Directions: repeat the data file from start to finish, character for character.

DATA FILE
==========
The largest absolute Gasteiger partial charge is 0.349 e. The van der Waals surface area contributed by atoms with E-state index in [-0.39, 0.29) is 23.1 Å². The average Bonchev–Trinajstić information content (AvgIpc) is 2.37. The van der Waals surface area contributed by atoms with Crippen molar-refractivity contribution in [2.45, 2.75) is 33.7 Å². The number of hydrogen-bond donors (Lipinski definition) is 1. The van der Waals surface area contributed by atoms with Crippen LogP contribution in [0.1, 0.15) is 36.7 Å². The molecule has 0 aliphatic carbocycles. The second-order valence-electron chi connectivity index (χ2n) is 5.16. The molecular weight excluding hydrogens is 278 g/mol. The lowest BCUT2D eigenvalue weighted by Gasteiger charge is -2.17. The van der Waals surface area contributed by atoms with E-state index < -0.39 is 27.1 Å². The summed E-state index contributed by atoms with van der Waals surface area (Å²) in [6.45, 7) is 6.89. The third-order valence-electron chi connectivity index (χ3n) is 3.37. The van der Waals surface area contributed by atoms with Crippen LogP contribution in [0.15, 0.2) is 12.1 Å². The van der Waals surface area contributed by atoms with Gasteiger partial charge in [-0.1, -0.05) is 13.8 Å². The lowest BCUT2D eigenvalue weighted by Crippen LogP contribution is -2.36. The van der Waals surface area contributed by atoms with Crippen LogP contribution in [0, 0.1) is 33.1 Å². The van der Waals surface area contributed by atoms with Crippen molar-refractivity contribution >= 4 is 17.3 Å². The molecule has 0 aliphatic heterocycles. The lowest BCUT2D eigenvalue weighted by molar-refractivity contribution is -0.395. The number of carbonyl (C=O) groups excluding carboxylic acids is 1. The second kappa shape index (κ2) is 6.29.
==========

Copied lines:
The largest absolute Gasteiger partial charge is 0.349 e. The van der Waals surface area contributed by atoms with E-state index in [-0.39, 0.29) is 23.1 Å². The average Bonchev–Trinajstić information content (AvgIpc) is 2.37. The van der Waals surface area contributed by atoms with Crippen molar-refractivity contribution in [2.45, 2.75) is 33.7 Å². The number of hydrogen-bond donors (Lipinski definition) is 1. The van der Waals surface area contributed by atoms with Crippen LogP contribution in [0.1, 0.15) is 36.7 Å². The molecule has 0 aliphatic carbocycles. The second-order valence-electron chi connectivity index (χ2n) is 5.16. The molecular weight excluding hydrogens is 278 g/mol. The lowest BCUT2D eigenvalue weighted by Gasteiger charge is -2.17. The van der Waals surface area contributed by atoms with E-state index < -0.39 is 27.1 Å². The summed E-state index contributed by atoms with van der Waals surface area (Å²) in [6.45, 7) is 6.89. The third-order valence-electron chi connectivity index (χ3n) is 3.37. The van der Waals surface area contributed by atoms with Crippen LogP contribution in [0.15, 0.2) is 12.1 Å². The van der Waals surface area contributed by atoms with Gasteiger partial charge in [-0.1, -0.05) is 13.8 Å². The lowest BCUT2D eigenvalue weighted by Crippen LogP contribution is -2.36. The van der Waals surface area contributed by atoms with Crippen LogP contribution in [0, 0.1) is 33.1 Å². The van der Waals surface area contributed by atoms with Crippen molar-refractivity contribution >= 4 is 17.3 Å². The molecule has 0 aliphatic heterocycles. The lowest BCUT2D eigenvalue weighted by molar-refractivity contribution is -0.395. The number of carbonyl (C=O) groups excluding carboxylic acids is 1. The second kappa shape index (κ2) is 6.29.